WFDB was established in 2001 and consists today of 75 national and associated member organizations from 62 different countries from all corners of the world.
Relationships have been established with The World Blind Union (WBU), The World Federation of the Deaf (WFD), Deafblind International (DbI) and The World Association of Sign Language Interpreters (WASLI).
In 2007 the organization attained consultative status at the UN Economic and Social Council (ECOSOC) and is a member of the International Disability Alliance (IDA) where the WFDB President serves as a member of the board.
During its existence the WFDB has attained acknowledgement and recognition as the unified and legitimate world-wide representative and voice of people with deafblindness.
WFDB aims to improve the quality of life of people with deafblindness worldwide, with the objective of achieving their equal rights and equal opportunities in all areas of society, to be a worldwide forum for the exchange of knowledge and experiences in the area of deafblindness, and to increase international solidarity among organisations of people with deafblindness.
The organization is governed by an Executive Council (EC) made up of 10 deafblind EC members; 4 officers: President, Vice President, Secretary General, Treasurer and 6 regional representatives: Africa, Asia, Europe, Latin America, North America and The Pacific.
Deafblindness, a dual sensory (sight and hearing) impairment, with a consequential loss of the ability to communicate with the surroundings without assistance, and the mobility to move freely around without assistance, puts people in isolation. Deafblindness excludes people suffering from it from society, from interaction with others. Consequences that more than often leads to both physical and mental challenges in day to day life.
Only a few countries provide appropriate services to include people with deafblindness in society today. Services like interpreter-guide services funded by the public.
As the organization does not have a permanent, full-time secretariat, all work is being done by the EC members with more or less voluntary assistance from available helpers, mostly lacking formal education as deafblind interpreter-guides. With reference to the section above it makes the job even more challenging and time-consuming than it should be. Our progress is slow.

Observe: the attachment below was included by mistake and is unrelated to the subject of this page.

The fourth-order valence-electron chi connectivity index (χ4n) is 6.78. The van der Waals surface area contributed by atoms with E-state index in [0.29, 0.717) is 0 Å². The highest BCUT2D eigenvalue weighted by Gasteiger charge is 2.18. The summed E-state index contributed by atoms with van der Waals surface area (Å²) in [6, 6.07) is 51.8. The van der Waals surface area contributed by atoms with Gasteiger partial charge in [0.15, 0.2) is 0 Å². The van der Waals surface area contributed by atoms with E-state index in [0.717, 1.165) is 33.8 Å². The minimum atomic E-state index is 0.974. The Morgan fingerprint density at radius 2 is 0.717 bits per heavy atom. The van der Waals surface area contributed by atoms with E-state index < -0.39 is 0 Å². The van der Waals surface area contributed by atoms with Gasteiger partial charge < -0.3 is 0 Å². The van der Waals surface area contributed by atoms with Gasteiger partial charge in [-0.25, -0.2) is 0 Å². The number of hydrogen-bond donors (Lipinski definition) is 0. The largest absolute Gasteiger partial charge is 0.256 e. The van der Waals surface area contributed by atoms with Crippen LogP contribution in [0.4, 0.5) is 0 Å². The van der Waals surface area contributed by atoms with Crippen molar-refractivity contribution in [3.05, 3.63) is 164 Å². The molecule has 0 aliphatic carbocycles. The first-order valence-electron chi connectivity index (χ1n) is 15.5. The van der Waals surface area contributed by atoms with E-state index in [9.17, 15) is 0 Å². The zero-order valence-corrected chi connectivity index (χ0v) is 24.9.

Among our objectives in our effort to combat this, and advocate towards appropriate service for people with deafblindness is having deafblindness and the causes of deafblindness included in the World Health Organization (WHO) International Classification Lists for Functioning and diseases.
These lists make the foundation for data gathered, most actions taken, and services provided for people with disabilities by both governments and support organizations. If deafblindness, and the causes, are not defined on these lists statistics will not be correct, and people with deafblindness will seem invisible in the big picture.
We work continuously to make people with deafblindness visible in all areas of our advocacy work, also towards the UN and state parties through our participation in IDA.
On regional level we have a strong connection, and cooperate actively with The European Deafblind Union (EDbU), The African Federation of the deafblind (AFDB), The Latin American Federation of deafblind people (FLASC) and trough these organizations contribute to build both capacity and ability to act as self-advocates.
By working on political levels as well as supporting our national and associate member organizations we strive to achieve our ultimate goal: to put people with deafblindness in the driver’s seat in the global process of securing a place for us in the global society, a place promised by the UN CRPD, Post 2030 Agenda and the Sustainable Development Goals(SDGs) that can be summarized like this: We are all equal, we have equal rights and the state parties to the UN are responsible for facilitating all necessary services based on our real needs and thus including us in all parts of society, regardless of our disability and enabling us to fulfill our full human potential.
The principle is: Nothing about us without us.
Membership and application for membership
We have different kinds of membership:
- National membership is representing the population of people with deafblindness in their country. Each country can only have one national member, and the board of the organization has to have at least 50 % persons with deafblindness.
- Individual membership is open forindividual persons with deafblindness, not representing the population of people with deafblindness in their own country. Individual members have the right to speach in the GA, but not vote.
- Associate membership is open to individuals, organizations and instituations who are in agreement with the aims of WFDB.
- Sponsoring membership is open to individuals, organizations and instituations who want to support WFDB financially.
If your organization is interested in joining WFDB, or cooperating with us, please fill out the appropriate application for membership and submit it to the below contact address. In case of difficulties in downloading the forms or questions about type of membership, please contact us at the address below (or fax, or e-mail) and state:
- Name of the organisation
- Name and position of contact person
- Official mailing address, telephone, fax, e-mail address if any.
- Type of organisation (organisation of people with deafblindness, support organisation, parents’ organisation … ).